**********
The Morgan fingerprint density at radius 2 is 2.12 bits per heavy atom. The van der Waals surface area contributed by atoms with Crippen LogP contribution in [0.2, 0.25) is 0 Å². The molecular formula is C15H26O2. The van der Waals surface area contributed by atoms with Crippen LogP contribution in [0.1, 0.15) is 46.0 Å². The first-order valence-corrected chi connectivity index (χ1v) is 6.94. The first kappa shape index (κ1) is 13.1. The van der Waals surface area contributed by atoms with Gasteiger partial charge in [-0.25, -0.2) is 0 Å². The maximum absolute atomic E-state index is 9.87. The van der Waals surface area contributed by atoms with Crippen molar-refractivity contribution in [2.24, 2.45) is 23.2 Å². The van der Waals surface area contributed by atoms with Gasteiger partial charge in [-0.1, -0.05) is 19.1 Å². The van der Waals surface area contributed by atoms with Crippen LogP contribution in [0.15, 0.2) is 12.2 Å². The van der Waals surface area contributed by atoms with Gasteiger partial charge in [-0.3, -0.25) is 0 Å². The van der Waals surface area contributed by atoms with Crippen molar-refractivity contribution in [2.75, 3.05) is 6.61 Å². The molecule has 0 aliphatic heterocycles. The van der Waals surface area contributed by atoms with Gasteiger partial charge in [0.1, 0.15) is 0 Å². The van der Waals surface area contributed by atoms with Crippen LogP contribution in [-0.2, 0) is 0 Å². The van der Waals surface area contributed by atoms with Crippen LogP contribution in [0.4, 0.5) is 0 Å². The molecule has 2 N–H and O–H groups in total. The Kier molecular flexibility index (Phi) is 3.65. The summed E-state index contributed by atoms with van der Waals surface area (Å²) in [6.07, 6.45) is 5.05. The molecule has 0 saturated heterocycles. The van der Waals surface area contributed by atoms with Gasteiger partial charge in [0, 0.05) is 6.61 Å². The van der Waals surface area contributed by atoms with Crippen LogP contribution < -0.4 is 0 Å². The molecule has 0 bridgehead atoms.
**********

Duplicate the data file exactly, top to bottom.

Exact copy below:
The Morgan fingerprint density at radius 2 is 2.12 bits per heavy atom. The van der Waals surface area contributed by atoms with Crippen LogP contribution in [0.2, 0.25) is 0 Å². The molecular formula is C15H26O2. The van der Waals surface area contributed by atoms with Crippen LogP contribution in [0.1, 0.15) is 46.0 Å². The first-order valence-corrected chi connectivity index (χ1v) is 6.94. The first kappa shape index (κ1) is 13.1. The van der Waals surface area contributed by atoms with Gasteiger partial charge in [-0.25, -0.2) is 0 Å². The maximum absolute atomic E-state index is 9.87. The van der Waals surface area contributed by atoms with Crippen molar-refractivity contribution in [2.24, 2.45) is 23.2 Å². The van der Waals surface area contributed by atoms with Gasteiger partial charge in [-0.1, -0.05) is 19.1 Å². The van der Waals surface area contributed by atoms with Crippen LogP contribution in [0.15, 0.2) is 12.2 Å². The van der Waals surface area contributed by atoms with Gasteiger partial charge in [-0.3, -0.25) is 0 Å². The van der Waals surface area contributed by atoms with Crippen molar-refractivity contribution in [2.75, 3.05) is 6.61 Å². The molecule has 0 aliphatic heterocycles. The van der Waals surface area contributed by atoms with Gasteiger partial charge in [0.1, 0.15) is 0 Å². The van der Waals surface area contributed by atoms with Crippen LogP contribution in [-0.2, 0) is 0 Å². The van der Waals surface area contributed by atoms with Crippen LogP contribution in [0.4, 0.5) is 0 Å². The molecule has 2 N–H and O–H groups in total. The Kier molecular flexibility index (Phi) is 3.65. The summed E-state index contributed by atoms with van der Waals surface area (Å²) in [6.07, 6.45) is 5.05. The molecule has 0 saturated heterocycles. The van der Waals surface area contributed by atoms with Gasteiger partial charge in [0, 0.05) is 6.61 Å². The van der Waals surface area contributed by atoms with Crippen LogP contribution < -0.4 is 0 Å². The molecule has 0 bridgehead atoms.